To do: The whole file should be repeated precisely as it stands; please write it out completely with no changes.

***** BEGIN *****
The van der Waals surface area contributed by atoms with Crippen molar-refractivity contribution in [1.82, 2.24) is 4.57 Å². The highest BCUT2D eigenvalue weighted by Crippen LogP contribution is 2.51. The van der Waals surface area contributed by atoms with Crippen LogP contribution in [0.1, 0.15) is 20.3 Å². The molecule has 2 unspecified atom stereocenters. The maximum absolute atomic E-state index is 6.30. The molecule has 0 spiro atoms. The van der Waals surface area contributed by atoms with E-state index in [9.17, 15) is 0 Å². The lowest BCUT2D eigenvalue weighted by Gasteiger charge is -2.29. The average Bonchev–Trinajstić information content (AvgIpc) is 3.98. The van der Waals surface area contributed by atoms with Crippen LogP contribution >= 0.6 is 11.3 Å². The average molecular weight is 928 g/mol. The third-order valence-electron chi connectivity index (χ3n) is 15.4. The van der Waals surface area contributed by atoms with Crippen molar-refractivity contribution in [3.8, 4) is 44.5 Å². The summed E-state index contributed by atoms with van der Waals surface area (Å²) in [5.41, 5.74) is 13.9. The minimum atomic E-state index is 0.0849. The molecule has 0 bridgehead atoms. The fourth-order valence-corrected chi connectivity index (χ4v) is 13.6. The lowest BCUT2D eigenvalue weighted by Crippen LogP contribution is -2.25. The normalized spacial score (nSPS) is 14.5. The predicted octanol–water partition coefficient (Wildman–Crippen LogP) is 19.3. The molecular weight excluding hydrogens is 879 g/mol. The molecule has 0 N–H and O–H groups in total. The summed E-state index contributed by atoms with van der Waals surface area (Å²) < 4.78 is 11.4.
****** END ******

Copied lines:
The van der Waals surface area contributed by atoms with Crippen molar-refractivity contribution in [1.82, 2.24) is 4.57 Å². The highest BCUT2D eigenvalue weighted by Crippen LogP contribution is 2.51. The van der Waals surface area contributed by atoms with Crippen LogP contribution in [0.1, 0.15) is 20.3 Å². The molecule has 2 unspecified atom stereocenters. The maximum absolute atomic E-state index is 6.30. The molecule has 0 spiro atoms. The van der Waals surface area contributed by atoms with E-state index in [9.17, 15) is 0 Å². The lowest BCUT2D eigenvalue weighted by Gasteiger charge is -2.29. The average Bonchev–Trinajstić information content (AvgIpc) is 3.98. The van der Waals surface area contributed by atoms with Crippen LogP contribution >= 0.6 is 11.3 Å². The average molecular weight is 928 g/mol. The third-order valence-electron chi connectivity index (χ3n) is 15.4. The van der Waals surface area contributed by atoms with Crippen molar-refractivity contribution in [3.8, 4) is 44.5 Å². The summed E-state index contributed by atoms with van der Waals surface area (Å²) in [5.41, 5.74) is 13.9. The minimum atomic E-state index is 0.0849. The molecule has 0 bridgehead atoms. The fourth-order valence-corrected chi connectivity index (χ4v) is 13.6. The lowest BCUT2D eigenvalue weighted by Crippen LogP contribution is -2.25. The normalized spacial score (nSPS) is 14.5. The predicted octanol–water partition coefficient (Wildman–Crippen LogP) is 19.3. The molecular weight excluding hydrogens is 879 g/mol. The molecule has 0 N–H and O–H groups in total. The summed E-state index contributed by atoms with van der Waals surface area (Å²) < 4.78 is 11.4.